Alligators and caimans are found almost exclusively in North, Central and South America, with the sole exception being the Chinese alligator restricted to eastern China. A handful of crocodiles are found in the Americas, but the majority are found throughout Africa, India and Asia. The gharial is found in India and adjacent countries. Click on the map to learn more about the distribution of crocodilians around the world.
Most species have a relatively wide distribution, and typically occupy a variety of habitat types from swampy wetlands and isolated pools to major river systems and tributaries. Most species prefer freshwater, although some are more tolerant of saline conditions, and this affects their distribution accordingly. Crocodilians are tenacious survivors, and several species thrive outside their natural range in suitable environments, or in habitats modified by humans. Spectacled caimans are the best example of this, with several feral populations already established in countries like the USA and Cuba. Many feral populations are caused by illegal releases of unwanted pets by owners that have been bitten one too many times. Such releases are irresponsible and a serious danger to the ecology of native wildlife including crocodilians.
2.2.1 How large do crocodilians get?
There is a lot of confusion and misinformation about the maximum size of various crocodilian species, and there are many "big fish" stories that owe more to imagination than actual measurements. Conversely, less reputable or informed pet stores do the opposite, providing figures that greatly underestimate the size potential of a particular species in order to make it a more attractive purchase. After all, a 3 foot long caiman sounds far more manageable than a 7 foot caiman, doesn't it?
The fact is, growth rates and maximum size vary quite a lot in a particular species, and there are often big differences between males and females. Australian saltwater crocodiles, for example, grow relatively quickly and males reach an average size of around 15 to 17 feet (4.6 to 5.2 metres), but some males never get larger than 14 feet (4.3 metres), and some rare individuals reach 18, 19 and even over 20 feet (over 6.1 metres) in length. Females, however, typically reach only 8.5 to 10.5 feet (2.6 to 3.2 metres), although again some rare individuals can exceed this. Given that saltwater crocodile adults can reach maximum sizes between 8.5 feet (2.6 metres) and over 20 feet (over 6.1 metres) it's no surprise that there's confusion over its maximum length! The same applies to all other species, from dwarf caimans to Indian gharials. This is made even worse by stories of 33 foot long saltwater crocodiles, 20 foot long American alligators, and 24 foot long gharials. Stories make for great reading, but take them with a pinch of salt.
Here is a selection of realistic size ranges for a handful of species. Like any species, there may be very rare exceptions outside these ranges:
Growth rates (and hence maximum sizes) in all species are influenced by environmental variables such as temperature and food intake. This has unfortunately spawned the irresponsible myth that crocodilians will only grow to the size of their enclosure, or that their growth can be stunted by keeping them in sub-standard conditions. Such thinking will kill a crocodilian, and is discussed in more detail here. Show the above table to anyone who tells you that a spectacled caiman or Nile crocodile only grows to 2 or 3 feet in length.
2.2.2 How fast do crocodilians grow?
Compared with many other animals, crocodilians grow rapidly. Many species increase in length at least 20 to 30 times from hatchlings, and increase in weight by at least 1,000 times within 10 to 20 years. However, growth rate varies significantly between species, and also between individuals of each species. Key factors including temperature, frequency of feeding, quality of food and even social factors can result in major differences in growth rates and hence maximum size. Poor growth rates can often indicate problems with husbandry, but it is not so simple. Even a group of individuals kept in identical conditions will exhibit a certain degree of variation.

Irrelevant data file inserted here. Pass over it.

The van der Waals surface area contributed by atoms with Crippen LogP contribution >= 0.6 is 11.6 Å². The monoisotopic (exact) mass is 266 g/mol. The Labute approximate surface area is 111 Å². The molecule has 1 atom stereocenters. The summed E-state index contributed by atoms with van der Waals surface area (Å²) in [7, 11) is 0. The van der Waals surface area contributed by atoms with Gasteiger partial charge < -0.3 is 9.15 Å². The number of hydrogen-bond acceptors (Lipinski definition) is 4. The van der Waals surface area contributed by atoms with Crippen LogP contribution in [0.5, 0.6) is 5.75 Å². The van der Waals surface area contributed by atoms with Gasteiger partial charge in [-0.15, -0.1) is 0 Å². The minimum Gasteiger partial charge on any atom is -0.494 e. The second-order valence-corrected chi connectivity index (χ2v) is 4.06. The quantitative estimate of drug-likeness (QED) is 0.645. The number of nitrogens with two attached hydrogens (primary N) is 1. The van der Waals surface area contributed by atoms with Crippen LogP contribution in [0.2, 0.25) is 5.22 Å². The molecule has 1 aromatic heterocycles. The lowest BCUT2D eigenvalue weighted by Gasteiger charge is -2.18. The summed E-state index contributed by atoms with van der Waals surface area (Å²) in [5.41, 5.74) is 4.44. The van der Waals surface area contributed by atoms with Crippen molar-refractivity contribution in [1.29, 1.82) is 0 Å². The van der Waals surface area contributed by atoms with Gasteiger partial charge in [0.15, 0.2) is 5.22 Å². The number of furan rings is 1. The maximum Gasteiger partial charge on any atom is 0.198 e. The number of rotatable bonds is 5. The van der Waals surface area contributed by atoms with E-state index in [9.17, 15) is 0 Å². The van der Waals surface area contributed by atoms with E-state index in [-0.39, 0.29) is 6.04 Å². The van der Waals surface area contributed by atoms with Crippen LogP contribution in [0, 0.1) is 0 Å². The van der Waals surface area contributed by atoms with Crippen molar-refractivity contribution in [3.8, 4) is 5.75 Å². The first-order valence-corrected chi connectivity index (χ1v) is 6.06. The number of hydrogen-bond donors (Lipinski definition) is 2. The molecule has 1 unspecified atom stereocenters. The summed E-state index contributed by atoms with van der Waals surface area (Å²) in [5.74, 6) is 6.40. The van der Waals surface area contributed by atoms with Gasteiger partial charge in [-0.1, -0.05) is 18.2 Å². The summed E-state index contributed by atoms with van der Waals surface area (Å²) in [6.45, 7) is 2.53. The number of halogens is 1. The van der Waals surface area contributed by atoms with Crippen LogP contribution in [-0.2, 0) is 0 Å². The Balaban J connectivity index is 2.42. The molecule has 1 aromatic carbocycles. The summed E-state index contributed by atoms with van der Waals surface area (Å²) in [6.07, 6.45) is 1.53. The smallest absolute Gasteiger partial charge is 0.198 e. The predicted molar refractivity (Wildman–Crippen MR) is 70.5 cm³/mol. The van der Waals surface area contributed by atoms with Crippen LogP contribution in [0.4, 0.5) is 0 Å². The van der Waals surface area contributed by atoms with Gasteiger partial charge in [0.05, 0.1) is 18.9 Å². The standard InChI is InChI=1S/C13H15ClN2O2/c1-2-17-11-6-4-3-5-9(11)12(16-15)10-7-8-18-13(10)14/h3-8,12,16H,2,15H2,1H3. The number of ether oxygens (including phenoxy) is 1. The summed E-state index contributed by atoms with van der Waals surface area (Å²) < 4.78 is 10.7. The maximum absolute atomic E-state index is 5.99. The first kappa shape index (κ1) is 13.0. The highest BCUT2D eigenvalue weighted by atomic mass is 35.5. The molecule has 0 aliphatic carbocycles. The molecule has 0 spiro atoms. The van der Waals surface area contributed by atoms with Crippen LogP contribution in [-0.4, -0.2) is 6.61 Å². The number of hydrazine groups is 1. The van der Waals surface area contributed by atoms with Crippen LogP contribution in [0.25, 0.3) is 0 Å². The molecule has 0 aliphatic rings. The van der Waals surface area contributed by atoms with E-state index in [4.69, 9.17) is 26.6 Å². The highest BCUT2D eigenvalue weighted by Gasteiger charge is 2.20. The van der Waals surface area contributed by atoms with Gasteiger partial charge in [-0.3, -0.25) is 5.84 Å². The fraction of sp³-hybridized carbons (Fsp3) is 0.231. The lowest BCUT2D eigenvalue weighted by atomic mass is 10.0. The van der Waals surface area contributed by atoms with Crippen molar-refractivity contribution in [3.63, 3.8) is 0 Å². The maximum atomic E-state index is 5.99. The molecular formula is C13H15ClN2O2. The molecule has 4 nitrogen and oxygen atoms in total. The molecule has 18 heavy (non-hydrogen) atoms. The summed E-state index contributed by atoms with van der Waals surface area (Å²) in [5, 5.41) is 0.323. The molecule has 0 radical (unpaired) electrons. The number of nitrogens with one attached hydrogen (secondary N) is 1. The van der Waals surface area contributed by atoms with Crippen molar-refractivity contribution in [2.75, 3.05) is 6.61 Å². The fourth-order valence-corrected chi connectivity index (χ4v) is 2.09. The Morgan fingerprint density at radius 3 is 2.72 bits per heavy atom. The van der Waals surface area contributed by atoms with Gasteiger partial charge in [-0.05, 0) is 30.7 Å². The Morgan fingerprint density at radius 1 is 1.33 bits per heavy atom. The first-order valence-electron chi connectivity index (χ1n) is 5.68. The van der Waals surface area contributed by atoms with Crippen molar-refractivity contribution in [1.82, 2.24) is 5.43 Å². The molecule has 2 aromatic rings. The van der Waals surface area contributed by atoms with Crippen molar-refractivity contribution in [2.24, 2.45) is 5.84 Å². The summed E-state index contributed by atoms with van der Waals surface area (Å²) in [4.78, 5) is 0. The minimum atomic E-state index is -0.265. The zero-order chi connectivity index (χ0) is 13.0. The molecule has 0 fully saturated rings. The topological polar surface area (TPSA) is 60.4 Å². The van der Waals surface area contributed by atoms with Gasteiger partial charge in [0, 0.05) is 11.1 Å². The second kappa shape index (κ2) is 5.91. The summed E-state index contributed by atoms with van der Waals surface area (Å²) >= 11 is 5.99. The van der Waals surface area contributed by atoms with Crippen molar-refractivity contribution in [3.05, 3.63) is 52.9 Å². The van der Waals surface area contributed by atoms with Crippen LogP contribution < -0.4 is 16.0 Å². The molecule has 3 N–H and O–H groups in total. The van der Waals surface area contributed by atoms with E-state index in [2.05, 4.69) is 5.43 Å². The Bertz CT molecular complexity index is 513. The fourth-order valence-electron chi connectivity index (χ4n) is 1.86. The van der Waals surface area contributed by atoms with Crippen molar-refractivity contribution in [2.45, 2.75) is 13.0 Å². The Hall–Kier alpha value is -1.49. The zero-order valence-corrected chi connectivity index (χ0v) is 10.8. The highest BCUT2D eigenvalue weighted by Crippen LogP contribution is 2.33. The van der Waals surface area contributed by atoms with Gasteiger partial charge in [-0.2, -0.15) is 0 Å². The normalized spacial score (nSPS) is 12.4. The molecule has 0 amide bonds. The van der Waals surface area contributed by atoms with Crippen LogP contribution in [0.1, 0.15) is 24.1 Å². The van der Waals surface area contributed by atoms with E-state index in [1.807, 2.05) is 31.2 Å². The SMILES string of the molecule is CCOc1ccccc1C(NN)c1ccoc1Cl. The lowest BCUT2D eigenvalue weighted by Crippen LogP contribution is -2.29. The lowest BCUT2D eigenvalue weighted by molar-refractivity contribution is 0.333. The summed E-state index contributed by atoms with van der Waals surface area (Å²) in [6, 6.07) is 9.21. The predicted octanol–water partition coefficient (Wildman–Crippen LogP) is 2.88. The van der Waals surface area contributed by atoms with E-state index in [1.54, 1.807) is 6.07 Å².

Despite this variation, all crocodilians show a fairly typical growth pattern: initial growth rates are rapid, often for several years, but slowly begin to decline as the animal matures. It takes many years for growth to cease entirely and many larger crocodilians appear to grow continuously over their lives, albeit very slowly in later life.
Larger species such as American alligators or saltwater crocodiles can initially grow at least a foot a year, and a few individuals can achieve sizes of nearly 4 feet after only 12 months. Smaller species usually grow more slowly. The following table is a very rough guide to growth rate in the spectacled caiman, Caiman crocodilus, assuming it is kept under normal conditions. Variation from these figures is not unusual.
Spectacled Caiman (Caiman crocodilus)
For comparison, the following table shows growth rates for a male saltwater crocodile, Crocodylus porosus, kept under optimal conditions in captivity. This results in a very fast-growing individual. Wild saltwater crocodiles normally grow far less quickly due to their lower overall food intake (e.g. only 200 cm / 79 inches at 10 years).
Saltwater crocodile (Crocodylus porosus)
2.3 How long do crocodilians live?
This is a very difficult question to answer! There is virtually no information on maximum age of different species in the wild, and nobody really knows whether animals in captivity live normal lifespans or die prematurely. The main problem is that crocodilians live long lives, often outliving their caretakers and those scientists who study them! Marked individuals in the wild can be studied by different generations, but no studies have been ongoing for enough time to provide any conclusive answers. Old animals can be aged by looking at growth rings laid down in bone, but this technique is notoriously unreliable.
From the information we have, it appears that smaller species live around 30 to 50 years, and larger species live at least 50 to 70 years. There is enough reliable information from long-term captive saltwater crocodiles to conclude that some individuals can reach at least 70 years of age. One zoo in Russia claims to have held a crocodile (species unknown) that was 115 years old when it died - they obtained the animal as a young adult in the 1890s. This would have made it at least 100 years old when it died. The claim has never been properly verified however, and would seem to be highly unusual.
The point here is that all crocodilians are long-lived animals. If you buy a dwarf caiman when you're 30 years old, expect it to be alive and healthy when you're pushing 70! That's a serious long-term commitment. Many people purchase crocodilians expecting to give them away once they get too large, but this is a misguided philosophy! Not everyone wants a 6 foot long, foul-tempered crocodilian with a propensity to bite the hand that feeds it, and don't rely on giving a spectacled caiman or American alligator away to a zoo overburdened with them already. In short, think carefully about your long-term plans before you buy any crocodilian. Read this section if you need further convincing of this.